Our exhibition Watercolour is now open at Tate Britain.

Visitor looking at Sandra Blow 'Vivace' 1988

Sandra Blow Vivace 1988: what do you think?

© Estate of Sandra Blow

In it, we set out to reveal the extraordinary and varied history of watercolour and to encourage people to see this fascinating medium in a slightly different way.

John Dunstall 'A Pollard Oak near West Hampnett Place, Chichester' c1660

Historic or contemporary? John Dunstall’s ‘A Pollard Oak near West Hampnett Place, Chichester’, (c1660).

Courtsey British Museum

Did the show change your perceptions of watercolour? Or perhaps you have a theory about why watercolour seems to be a particularly British phenomenon?

Jacques Le Moyne, drawing from drawings from an album: figs (c.1585).

The natural world: Jacques Le Moyne, drawing from drawings from an album: Figs c.1585

Courtesy The British Museum

As lead Curator on Watercolour at Tate Britain, I’m extremely keen to hear the thoughts and opinions of our visitors.

Please post your messages on the Tate blog below. We look forward to hearing from you.

Alison Smith Lead Curator, Watercolour


Eve Wade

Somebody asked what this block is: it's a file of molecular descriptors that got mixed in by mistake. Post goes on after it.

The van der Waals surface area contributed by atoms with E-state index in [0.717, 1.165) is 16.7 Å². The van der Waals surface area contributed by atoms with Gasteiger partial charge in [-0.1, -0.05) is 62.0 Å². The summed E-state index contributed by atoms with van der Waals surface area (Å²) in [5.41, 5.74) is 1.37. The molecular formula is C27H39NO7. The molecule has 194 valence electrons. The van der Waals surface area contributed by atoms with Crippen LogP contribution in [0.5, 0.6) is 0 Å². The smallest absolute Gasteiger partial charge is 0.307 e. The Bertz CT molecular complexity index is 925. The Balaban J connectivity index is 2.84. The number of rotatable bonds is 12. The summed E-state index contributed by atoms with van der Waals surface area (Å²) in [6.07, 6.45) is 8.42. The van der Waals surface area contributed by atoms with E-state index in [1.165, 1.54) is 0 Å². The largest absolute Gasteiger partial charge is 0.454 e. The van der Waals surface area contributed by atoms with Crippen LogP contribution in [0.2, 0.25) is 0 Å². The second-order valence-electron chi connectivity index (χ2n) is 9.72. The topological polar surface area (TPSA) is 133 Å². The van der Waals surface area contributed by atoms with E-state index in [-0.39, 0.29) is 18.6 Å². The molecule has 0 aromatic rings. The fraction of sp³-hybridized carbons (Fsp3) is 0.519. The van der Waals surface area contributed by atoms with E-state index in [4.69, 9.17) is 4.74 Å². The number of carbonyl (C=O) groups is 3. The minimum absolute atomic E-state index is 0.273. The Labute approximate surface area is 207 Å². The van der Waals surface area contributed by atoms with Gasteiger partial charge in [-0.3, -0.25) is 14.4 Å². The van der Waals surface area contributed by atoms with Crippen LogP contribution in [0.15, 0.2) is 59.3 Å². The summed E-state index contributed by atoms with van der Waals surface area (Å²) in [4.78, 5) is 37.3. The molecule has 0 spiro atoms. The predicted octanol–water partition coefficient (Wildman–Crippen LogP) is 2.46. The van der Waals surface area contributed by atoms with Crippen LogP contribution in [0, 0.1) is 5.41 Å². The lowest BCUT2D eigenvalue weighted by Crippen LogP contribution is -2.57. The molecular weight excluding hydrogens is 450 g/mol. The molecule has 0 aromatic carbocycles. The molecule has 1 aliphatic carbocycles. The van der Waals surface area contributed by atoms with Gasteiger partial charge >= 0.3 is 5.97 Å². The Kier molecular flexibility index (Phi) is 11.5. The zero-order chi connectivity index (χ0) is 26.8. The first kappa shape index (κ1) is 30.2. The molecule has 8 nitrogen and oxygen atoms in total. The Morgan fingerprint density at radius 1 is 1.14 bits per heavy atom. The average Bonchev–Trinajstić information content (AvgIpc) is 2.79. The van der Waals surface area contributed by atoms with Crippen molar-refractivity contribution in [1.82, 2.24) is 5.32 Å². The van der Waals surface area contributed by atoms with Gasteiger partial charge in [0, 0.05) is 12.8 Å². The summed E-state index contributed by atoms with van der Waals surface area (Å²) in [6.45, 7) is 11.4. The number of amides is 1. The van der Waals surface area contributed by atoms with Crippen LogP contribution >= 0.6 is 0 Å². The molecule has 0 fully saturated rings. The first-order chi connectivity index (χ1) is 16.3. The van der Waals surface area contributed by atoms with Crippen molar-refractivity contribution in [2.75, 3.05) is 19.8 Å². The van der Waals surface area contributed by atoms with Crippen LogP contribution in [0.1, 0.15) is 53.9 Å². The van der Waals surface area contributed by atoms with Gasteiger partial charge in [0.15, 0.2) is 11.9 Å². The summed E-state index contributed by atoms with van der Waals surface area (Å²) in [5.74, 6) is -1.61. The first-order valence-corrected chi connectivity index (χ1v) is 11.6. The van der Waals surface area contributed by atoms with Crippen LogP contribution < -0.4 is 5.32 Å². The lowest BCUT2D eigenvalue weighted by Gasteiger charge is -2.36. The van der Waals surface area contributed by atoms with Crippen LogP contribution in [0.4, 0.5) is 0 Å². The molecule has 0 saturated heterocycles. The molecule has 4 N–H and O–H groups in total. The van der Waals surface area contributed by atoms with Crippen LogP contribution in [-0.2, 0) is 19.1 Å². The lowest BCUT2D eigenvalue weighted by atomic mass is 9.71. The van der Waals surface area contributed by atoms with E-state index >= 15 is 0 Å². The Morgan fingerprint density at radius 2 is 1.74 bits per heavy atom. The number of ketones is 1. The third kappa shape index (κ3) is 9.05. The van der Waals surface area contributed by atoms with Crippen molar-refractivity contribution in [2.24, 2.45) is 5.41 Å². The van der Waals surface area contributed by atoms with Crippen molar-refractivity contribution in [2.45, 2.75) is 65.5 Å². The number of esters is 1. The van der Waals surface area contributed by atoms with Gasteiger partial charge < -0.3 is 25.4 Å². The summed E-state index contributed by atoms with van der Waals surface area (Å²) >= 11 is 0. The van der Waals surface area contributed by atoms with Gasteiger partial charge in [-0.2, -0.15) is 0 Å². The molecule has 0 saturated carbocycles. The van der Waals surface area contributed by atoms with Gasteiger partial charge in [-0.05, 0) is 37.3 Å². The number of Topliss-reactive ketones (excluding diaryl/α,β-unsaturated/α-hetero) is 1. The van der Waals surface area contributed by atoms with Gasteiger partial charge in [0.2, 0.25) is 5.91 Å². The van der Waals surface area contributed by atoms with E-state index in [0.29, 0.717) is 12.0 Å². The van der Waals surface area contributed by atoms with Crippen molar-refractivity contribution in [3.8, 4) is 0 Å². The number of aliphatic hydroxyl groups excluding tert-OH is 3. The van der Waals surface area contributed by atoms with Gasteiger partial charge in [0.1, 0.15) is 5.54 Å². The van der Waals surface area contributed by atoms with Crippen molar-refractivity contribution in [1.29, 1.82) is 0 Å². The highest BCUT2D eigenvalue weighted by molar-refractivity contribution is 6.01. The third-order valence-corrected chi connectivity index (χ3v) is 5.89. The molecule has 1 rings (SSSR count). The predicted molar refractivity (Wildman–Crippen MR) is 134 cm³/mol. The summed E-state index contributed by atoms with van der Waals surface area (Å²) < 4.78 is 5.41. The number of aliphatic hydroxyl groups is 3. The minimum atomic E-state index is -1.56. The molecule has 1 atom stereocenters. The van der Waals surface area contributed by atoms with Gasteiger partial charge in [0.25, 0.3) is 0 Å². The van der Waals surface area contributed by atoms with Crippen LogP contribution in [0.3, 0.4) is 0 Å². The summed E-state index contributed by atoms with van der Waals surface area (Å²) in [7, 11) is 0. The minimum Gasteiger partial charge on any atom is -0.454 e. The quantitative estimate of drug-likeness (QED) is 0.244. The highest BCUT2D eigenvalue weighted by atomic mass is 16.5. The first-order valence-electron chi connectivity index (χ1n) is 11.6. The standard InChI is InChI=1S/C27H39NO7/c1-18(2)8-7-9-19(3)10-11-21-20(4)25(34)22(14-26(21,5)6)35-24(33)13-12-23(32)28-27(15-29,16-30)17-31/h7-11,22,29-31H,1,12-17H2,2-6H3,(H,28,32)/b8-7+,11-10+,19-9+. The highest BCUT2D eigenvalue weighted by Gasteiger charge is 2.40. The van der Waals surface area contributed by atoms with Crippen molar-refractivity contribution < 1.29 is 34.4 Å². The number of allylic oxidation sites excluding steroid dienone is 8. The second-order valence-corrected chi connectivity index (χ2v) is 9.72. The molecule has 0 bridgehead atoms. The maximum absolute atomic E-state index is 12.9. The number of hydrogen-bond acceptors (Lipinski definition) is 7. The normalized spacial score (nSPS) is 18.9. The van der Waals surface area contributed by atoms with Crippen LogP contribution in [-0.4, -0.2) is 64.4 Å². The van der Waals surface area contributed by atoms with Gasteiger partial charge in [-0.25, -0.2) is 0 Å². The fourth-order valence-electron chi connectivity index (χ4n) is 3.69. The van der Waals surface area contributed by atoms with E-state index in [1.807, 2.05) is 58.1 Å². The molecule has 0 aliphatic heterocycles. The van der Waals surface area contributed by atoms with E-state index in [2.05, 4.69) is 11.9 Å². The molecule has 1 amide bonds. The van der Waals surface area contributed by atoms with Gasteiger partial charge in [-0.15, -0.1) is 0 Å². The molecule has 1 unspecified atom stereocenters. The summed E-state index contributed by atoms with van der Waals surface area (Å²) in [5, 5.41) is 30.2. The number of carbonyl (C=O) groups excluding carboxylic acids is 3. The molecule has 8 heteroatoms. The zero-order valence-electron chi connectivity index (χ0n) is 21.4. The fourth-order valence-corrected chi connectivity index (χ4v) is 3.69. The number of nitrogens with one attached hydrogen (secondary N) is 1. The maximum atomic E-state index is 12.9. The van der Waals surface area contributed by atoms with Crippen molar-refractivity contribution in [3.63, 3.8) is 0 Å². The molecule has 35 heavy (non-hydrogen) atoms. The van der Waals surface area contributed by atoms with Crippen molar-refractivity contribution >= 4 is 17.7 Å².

Brilliant exhibition. It just illustrates how versatile Watercolour is as a medium. I thought the different categories were laid out in a very interesting and wide-ranging manner from the delicate botanical illustrations through to the harder to take themes of war.

One of my favourites was the very washey Patrick Heron painting and needless to say the incomparable Turner.

I paint myself and use different mediums but would say that Watercolour lies closest to my heart. Thank you!


inspiring exhibition and so educational. will visit again and again. the beauty of watercolour is the challenge that faces you at all time. one is always in battle with a media that has a mind of its own. thank you tate.


i really enjoyed the choice of the works chosen , it covered all taste and gave me contemporary enlightenment !! more of the like please.

John Ramsey

I came to this exhibition after viewing the Watteau drawings: from specific focus of one artist over a few years to a wide ranging review of one medium over centuries. And it worked for me. Great curation, helpful informed comments, beautiful images from old favourites to many lovely surprises. In particular the section on the evolution of materials - may be this angle could have been developed further in future exhibitions - how do the effects get created, how is that detail built up?